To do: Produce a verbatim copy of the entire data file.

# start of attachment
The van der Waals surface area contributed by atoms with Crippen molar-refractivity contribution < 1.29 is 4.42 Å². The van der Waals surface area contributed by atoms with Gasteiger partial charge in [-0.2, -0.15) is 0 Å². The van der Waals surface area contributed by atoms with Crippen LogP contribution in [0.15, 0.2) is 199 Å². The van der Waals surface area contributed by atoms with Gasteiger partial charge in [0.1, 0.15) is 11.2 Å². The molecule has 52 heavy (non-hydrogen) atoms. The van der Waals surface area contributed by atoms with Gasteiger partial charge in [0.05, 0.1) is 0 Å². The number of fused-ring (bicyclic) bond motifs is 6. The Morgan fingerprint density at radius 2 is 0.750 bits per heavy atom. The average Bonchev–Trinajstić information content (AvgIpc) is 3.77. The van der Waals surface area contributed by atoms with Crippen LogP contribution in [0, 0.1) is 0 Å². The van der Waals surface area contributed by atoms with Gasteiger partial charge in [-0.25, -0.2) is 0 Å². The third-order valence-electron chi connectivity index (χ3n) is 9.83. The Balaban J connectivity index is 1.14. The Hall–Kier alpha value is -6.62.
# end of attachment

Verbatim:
The van der Waals surface area contributed by atoms with Crippen molar-refractivity contribution < 1.29 is 4.42 Å². The van der Waals surface area contributed by atoms with Gasteiger partial charge in [-0.2, -0.15) is 0 Å². The van der Waals surface area contributed by atoms with Crippen LogP contribution in [0.15, 0.2) is 199 Å². The van der Waals surface area contributed by atoms with Gasteiger partial charge in [0.1, 0.15) is 11.2 Å². The molecule has 52 heavy (non-hydrogen) atoms. The van der Waals surface area contributed by atoms with Gasteiger partial charge in [0.05, 0.1) is 0 Å². The number of fused-ring (bicyclic) bond motifs is 6. The Morgan fingerprint density at radius 2 is 0.750 bits per heavy atom. The average Bonchev–Trinajstić information content (AvgIpc) is 3.77. The van der Waals surface area contributed by atoms with Crippen LogP contribution in [0, 0.1) is 0 Å². The van der Waals surface area contributed by atoms with Gasteiger partial charge in [-0.25, -0.2) is 0 Å². The third-order valence-electron chi connectivity index (χ3n) is 9.83. The Balaban J connectivity index is 1.14. The Hall–Kier alpha value is -6.62.